The photograph above shows the dining room areas, first built before 1920, then used by the Wrights and the Taliesin Fellowship. The area dining rooms were on the left, with the kitchen located behind the tower on the right.
I have had the goal of figuring out the history of Frank Lloyd Wright’s home, Taliesin, for awhile. Well, a lot. It’s almost like it’s, I dunno, a career or something.
And, I’ve written about figuring out Taliesin’s history in this blog here, and here, and a few more places.
Regardless, come along with me while I talk about how I figured out something because of photographs and what others wrote.
That’s the dining room Wright was exiting in 1925 when he saw that his home was on fire:
… [O]ne evening at twilight as the lightning of an approaching lightning storm was playing and the wind rising I came down from the evening meal in the little detached dining room on the hill-top to the dwelling on the court below to find smoke pouring out of my bedroom. Again—there it was—Fire!
Frank Lloyd Wright, An Autobiography, in Frank Lloyd Wright Collected Writings: 1930-32, volume 2. Edited by Bruce Brooks Pfeiffer, introduction by Kenneth Frampton (1992; Rizzoli International Publications, Inc., New York City, 1992), 294.
Below is a photo from the Wisconsin Historical Society, taken prior to that day:
The door he was coming out of was to the left of the stone pier. You can’t see the door because it’s behind all of that foliage.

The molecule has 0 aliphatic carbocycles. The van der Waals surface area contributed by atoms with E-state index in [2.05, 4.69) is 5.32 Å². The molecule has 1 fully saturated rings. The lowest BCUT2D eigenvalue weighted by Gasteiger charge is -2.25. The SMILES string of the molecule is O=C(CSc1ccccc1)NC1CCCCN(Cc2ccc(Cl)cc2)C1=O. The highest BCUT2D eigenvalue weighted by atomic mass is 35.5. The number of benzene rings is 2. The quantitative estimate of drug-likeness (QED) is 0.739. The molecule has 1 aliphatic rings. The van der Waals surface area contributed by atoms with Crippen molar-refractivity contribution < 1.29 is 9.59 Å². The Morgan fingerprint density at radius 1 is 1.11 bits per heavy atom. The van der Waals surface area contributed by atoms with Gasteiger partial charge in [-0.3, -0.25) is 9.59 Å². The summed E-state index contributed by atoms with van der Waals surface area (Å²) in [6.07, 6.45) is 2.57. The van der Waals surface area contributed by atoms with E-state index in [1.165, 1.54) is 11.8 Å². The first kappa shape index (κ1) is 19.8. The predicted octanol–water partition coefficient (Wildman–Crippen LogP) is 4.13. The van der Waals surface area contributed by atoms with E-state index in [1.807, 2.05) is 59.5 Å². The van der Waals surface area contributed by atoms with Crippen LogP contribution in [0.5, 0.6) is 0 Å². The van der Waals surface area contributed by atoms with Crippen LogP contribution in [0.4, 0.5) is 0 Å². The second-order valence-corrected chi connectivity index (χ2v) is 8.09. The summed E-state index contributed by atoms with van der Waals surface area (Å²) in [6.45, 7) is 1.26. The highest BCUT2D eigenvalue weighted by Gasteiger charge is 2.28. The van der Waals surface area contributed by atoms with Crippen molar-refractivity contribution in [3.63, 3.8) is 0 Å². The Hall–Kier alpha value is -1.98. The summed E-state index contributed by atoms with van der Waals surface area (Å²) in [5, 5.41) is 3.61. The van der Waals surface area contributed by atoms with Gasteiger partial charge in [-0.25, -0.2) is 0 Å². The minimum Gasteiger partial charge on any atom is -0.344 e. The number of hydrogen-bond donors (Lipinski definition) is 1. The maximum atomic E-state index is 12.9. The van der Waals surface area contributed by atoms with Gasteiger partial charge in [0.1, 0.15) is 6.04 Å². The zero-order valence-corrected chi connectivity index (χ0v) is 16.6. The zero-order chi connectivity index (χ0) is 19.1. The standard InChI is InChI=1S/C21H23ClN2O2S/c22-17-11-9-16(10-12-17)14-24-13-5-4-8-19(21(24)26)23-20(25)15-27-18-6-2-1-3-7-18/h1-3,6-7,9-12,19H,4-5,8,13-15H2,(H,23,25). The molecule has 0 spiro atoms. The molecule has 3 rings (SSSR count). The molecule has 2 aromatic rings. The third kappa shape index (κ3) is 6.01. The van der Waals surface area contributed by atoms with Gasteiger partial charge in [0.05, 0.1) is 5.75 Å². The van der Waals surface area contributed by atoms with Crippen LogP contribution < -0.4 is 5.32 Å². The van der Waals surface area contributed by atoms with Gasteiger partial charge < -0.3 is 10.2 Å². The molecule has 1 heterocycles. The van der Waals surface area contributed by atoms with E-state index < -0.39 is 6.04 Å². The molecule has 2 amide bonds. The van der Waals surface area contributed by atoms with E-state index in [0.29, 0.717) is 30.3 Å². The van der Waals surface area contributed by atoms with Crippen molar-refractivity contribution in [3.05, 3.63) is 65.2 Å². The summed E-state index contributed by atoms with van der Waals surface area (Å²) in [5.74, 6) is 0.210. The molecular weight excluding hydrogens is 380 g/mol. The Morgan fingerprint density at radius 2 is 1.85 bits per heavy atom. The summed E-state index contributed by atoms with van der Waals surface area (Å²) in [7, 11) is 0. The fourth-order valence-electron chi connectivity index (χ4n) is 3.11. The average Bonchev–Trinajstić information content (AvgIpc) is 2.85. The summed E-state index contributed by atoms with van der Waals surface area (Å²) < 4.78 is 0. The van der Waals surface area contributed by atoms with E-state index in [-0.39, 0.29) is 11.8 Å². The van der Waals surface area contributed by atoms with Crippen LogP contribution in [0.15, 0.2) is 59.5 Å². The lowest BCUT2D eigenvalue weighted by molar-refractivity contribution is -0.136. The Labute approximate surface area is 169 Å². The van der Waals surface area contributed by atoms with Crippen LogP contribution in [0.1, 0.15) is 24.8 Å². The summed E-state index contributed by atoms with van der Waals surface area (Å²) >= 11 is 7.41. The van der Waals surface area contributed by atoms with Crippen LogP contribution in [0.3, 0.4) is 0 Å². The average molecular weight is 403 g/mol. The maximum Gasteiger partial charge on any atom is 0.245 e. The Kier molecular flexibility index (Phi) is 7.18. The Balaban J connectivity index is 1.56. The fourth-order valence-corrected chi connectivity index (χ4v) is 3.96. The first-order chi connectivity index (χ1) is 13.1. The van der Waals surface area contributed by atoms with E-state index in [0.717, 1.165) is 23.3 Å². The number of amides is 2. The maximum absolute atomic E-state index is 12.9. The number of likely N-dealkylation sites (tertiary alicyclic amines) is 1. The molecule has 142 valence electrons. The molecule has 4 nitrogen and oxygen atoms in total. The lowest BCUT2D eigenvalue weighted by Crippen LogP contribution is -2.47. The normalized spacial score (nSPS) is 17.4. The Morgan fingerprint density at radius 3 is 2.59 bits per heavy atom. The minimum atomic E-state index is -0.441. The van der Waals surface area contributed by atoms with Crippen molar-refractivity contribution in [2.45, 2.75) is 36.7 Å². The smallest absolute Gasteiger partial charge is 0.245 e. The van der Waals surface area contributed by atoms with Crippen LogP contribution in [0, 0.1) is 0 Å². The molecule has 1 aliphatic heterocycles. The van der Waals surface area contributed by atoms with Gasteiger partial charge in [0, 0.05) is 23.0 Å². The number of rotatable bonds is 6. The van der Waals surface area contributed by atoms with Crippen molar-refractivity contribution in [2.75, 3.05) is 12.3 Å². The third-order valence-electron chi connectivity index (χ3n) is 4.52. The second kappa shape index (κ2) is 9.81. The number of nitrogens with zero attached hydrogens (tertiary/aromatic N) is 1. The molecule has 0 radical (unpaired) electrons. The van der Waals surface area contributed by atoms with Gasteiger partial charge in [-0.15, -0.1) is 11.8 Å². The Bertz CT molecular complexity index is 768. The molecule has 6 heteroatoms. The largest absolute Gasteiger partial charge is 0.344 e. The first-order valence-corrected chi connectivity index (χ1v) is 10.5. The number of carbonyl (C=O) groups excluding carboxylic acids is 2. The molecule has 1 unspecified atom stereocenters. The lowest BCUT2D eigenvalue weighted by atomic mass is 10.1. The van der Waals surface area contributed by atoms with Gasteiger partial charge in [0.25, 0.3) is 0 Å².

There’s a tree coming out of the roof on the left hand side of the photograph. That tree was there for close to a decade (don’t worry: the tree didn’t stand inside a room).
Taliesin’s second fire happens in 1925, then, after ups and downs in his career over the next seven years, Frank Lloyd Wright and his wife, Olgivanna, founded the Taliesin Fellowship in 1932. The apprentices in the Fellowship did a lot of work at Taliesin in the 1930s so they could have places to live and eat.
(I wrote about one of them, Edgar Tafel, and his book, Apprentice to Genius, in this post).
Eventually, the main Fellowship dining room was at Hillside. But, in those early Fellowship years, while the group still ate at Taliesin, Wright added a chimney with two fireplaces to the existing dining room. Abe Dombar, then a Taliesin Fellowship apprentice (along with his brother Bennie; they both became architects) mentioned this in his “At Taliesin” article on March 23, 1934:
…. Additions were made… and the little dining room soon grew to be the big dining room. The apprentices that were there helped to make it grow. The low ceiling of the old dining room now projected out into the new part to form a deck….
And then they built a corner fireplace on the far side by the windows.
At Taliesin: Newspaper Columns by Frank Lloyd Wright and the Taliesin Fellowship, 1934-1937. Edited and with commentary by Randolph C. Henning (Southern Illinois University Press, Carbondale and Edwardsville, Illinois, 1991), 30.
The chimney mentioned in Dombar’s article is seen in an aerial photograph from the Wisconsin Historical Society, below:
The chimney stands on the far left-hand side of the photograph, to the left of the tree.
Wisconsin Historical Society, ID 38757. The image is online here.
Then, in 1936, Wright invited young photographer, Edmund Teske, to live at Taliesin as the Fellowship photographer. Teske’s photos also show the tree.
On preparation for an issue of that magazine devoted to his work, that fall, Wright dispatched young photographers Bill and Ken Hedrich (of the photography firm, Hedrich-Blessing) to photograph Taliesin and his other recent work. This magazine issue was released the next January. Among other things, that issue of Architectural Forum included unique photographs from the Taliesin estate, as well as the Johnson Wax world headquarters, and that little Wright building known as “Fallingwater”.